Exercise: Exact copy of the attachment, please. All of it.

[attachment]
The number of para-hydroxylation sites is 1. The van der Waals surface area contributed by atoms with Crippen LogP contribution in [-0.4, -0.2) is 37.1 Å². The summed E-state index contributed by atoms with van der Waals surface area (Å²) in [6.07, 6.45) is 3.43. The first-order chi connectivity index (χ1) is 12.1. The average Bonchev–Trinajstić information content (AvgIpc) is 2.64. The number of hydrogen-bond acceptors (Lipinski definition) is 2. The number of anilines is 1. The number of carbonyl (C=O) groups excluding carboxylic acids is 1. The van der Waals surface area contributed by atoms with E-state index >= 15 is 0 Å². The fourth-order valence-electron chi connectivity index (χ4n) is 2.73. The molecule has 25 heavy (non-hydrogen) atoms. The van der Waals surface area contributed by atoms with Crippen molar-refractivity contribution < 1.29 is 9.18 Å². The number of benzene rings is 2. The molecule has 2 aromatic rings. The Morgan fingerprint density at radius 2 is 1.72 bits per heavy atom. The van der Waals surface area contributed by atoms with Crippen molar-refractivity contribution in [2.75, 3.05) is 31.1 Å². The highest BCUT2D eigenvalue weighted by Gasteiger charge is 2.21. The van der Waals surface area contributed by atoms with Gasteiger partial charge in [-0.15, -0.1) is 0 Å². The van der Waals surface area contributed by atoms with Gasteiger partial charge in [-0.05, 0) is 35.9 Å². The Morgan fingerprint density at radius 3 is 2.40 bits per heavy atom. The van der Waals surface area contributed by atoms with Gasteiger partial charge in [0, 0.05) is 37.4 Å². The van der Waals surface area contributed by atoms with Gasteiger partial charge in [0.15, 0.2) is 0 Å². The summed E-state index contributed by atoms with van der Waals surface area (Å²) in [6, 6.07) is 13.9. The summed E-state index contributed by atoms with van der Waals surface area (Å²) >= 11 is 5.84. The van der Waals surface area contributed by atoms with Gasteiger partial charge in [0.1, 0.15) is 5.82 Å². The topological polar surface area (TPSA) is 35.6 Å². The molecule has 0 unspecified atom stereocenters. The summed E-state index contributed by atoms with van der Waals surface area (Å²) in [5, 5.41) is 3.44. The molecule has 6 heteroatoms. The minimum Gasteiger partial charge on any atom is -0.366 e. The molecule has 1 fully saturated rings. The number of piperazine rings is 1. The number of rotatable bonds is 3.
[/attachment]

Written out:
The number of para-hydroxylation sites is 1. The van der Waals surface area contributed by atoms with Crippen LogP contribution in [-0.4, -0.2) is 37.1 Å². The summed E-state index contributed by atoms with van der Waals surface area (Å²) in [6.07, 6.45) is 3.43. The first-order chi connectivity index (χ1) is 12.1. The average Bonchev–Trinajstić information content (AvgIpc) is 2.64. The number of hydrogen-bond acceptors (Lipinski definition) is 2. The number of anilines is 1. The number of carbonyl (C=O) groups excluding carboxylic acids is 1. The van der Waals surface area contributed by atoms with E-state index >= 15 is 0 Å². The fourth-order valence-electron chi connectivity index (χ4n) is 2.73. The molecule has 25 heavy (non-hydrogen) atoms. The van der Waals surface area contributed by atoms with Crippen molar-refractivity contribution < 1.29 is 9.18 Å². The number of benzene rings is 2. The molecule has 2 aromatic rings. The Morgan fingerprint density at radius 2 is 1.72 bits per heavy atom. The van der Waals surface area contributed by atoms with Crippen molar-refractivity contribution in [2.75, 3.05) is 31.1 Å². The highest BCUT2D eigenvalue weighted by Gasteiger charge is 2.21. The van der Waals surface area contributed by atoms with Gasteiger partial charge in [-0.15, -0.1) is 0 Å². The van der Waals surface area contributed by atoms with Gasteiger partial charge in [-0.05, 0) is 35.9 Å². The Morgan fingerprint density at radius 3 is 2.40 bits per heavy atom. The van der Waals surface area contributed by atoms with Gasteiger partial charge in [0, 0.05) is 37.4 Å². The van der Waals surface area contributed by atoms with Gasteiger partial charge in [0.15, 0.2) is 0 Å². The summed E-state index contributed by atoms with van der Waals surface area (Å²) in [6, 6.07) is 13.9. The summed E-state index contributed by atoms with van der Waals surface area (Å²) >= 11 is 5.84. The van der Waals surface area contributed by atoms with Gasteiger partial charge in [0.1, 0.15) is 5.82 Å². The topological polar surface area (TPSA) is 35.6 Å². The molecule has 0 unspecified atom stereocenters. The summed E-state index contributed by atoms with van der Waals surface area (Å²) in [5, 5.41) is 3.44. The molecule has 6 heteroatoms. The minimum Gasteiger partial charge on any atom is -0.366 e. The molecule has 1 fully saturated rings. The number of piperazine rings is 1. The number of rotatable bonds is 3.